Azerbaijan’s Manat Devaluation Threatens Banks, Moody’s SaysZulfugar Agayev and Marton Eder
Azerbaijan’s banks face risks to asset quality after the former Soviet Union’s third-largest oil producer devalued its currency, Moody’s Investors Service warned.
The central bank on Feb. 21 set the manat at 1.05 against the dollar, compared with 0.78 earlier. The move aims to strengthen “international competitiveness,” amid pressure on the the country’s finances from falling oil prices, the regulator said in a statement.
The economy of the former Soviet republic has slowed as oil prices fell 45 percent from last year’s peak while Russia’s plummeting ruble reduced the competitiveness of local industry and pushed peers such as Armenia and Kazakhstan to protect their currencies. Azerbaijan’s move is “credit negative” for banks such as the unit of VTB Bank OJSC and International Bank of Azerbaijan OJSC, Moody’s said in a statement Monday.
The step “pressures banks’ asset quality by weakening borrowers’ ability to repay loans, and inflates the size of banks’ foreign-currency-denominated liabilities,” Maria Malyukova, a Moscow-based analyst at Moody’s, said in an e-mailed report. The “devaluation will prompt customers to shift their manat deposits into foreign currency.”
The manat was 25 percent weaker versus Friday’s close at 1.03 per dollar by 6:33 p.m. in Baku, according to Bloomberg data, as the tightly regulated currency market opened after the weekend announcement. The devaluation follows a Feb. 16 decision to shift from a dollar-peg policy to tieing the manat to a basket, including the euro.
The yield on the nation’s $1.25 billion of 4.75 percent Eurobonds due March 2024 rose 2 basis points to 4.77 percent, climbing for a second day from the lowest close in almost three months. The rate peaked at 6.10 percent last month and set a low of 4.21 percent in October.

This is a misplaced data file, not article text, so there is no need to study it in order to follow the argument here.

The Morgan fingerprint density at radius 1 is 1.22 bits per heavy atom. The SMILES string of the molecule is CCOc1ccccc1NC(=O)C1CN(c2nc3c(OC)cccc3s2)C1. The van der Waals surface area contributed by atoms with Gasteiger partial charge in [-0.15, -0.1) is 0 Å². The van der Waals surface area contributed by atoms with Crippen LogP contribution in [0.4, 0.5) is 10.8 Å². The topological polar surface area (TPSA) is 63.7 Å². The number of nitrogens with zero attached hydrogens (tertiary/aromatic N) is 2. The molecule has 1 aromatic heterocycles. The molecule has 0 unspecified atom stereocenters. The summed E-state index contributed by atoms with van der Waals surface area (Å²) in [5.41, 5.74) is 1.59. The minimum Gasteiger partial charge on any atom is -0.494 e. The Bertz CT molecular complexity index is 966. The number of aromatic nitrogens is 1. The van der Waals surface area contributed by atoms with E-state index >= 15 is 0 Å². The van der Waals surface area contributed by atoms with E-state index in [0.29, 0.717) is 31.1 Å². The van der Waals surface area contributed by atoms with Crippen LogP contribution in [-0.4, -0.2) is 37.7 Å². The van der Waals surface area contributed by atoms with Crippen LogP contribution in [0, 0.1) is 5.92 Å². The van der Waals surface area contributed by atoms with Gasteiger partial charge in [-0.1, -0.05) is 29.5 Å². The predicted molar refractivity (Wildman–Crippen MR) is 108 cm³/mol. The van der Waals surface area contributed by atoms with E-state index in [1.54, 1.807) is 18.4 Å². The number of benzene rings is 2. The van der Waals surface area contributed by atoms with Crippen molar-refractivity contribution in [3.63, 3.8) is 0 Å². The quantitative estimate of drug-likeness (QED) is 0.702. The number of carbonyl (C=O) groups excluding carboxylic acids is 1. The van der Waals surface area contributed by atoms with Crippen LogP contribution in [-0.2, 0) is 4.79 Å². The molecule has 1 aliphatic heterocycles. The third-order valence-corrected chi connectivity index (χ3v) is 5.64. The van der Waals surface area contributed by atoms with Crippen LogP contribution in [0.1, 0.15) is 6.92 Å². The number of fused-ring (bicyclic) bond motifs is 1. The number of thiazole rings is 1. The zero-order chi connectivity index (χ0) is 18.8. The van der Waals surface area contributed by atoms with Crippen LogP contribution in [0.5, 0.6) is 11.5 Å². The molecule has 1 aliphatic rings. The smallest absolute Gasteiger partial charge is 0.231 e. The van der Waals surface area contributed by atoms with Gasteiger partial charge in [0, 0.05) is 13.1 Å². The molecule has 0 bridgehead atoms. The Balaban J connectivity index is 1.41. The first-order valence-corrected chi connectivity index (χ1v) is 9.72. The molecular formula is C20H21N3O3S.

The central bank’s foreign reserves fell 11 percent to about $12.7 billion as of Jan. 31 from a year earlier, partly as it sought to protect the manat’s peg to the dollar. Standard & Poor’s lowered the outlook on Azerbaijan’s BBB- credit rating to negative on Jan. 30, citing the oil-price decline and pressure on the manat from “weaker terms of trade.”
Brent crude, the benchmark grade for more than half the world’s oil, has dropped about 45 percent since June last year. Azerbaijan produced the equivalent of 889,000 barrels a day of crude in January, the State Statistics Committee said Feb. 13.
Other former Soviet nations have also faced increased pressure on their currencies due to the decline in energy prices and as Russia’s economy slowed to the brink of recession.
Georgia’s monetary authority raised its refinancing rate 50 basis points to 4.5 percent on Feb. 11 in response to what central bank Chairman Giorgi Kadagidze called increased inflationary expectations resulting from the weaker lari.
Armenia’s central bank has raised it’s refinancing rate 3.75 percentage points in two months to stem the dram’s 14 percent decline against the dollar in the past 12 months. Kazakhstan has resisted a large-scale devaluation this year after weakening the currency 19 percent a year ago.
The devaluation “heaps” pressure on the Kazakh tenge, Timothy Ash, the chief emerging-market economist at Standard Bank Group Ltd. in London, said by e-mail. “Armenia, Georgia and Azerbaijan have now all moved to try and set more competitive exchange rates in the wake of the ruble’s demise over the past year.”
(An earlier version of this story corrected the date of the central bank statement.)
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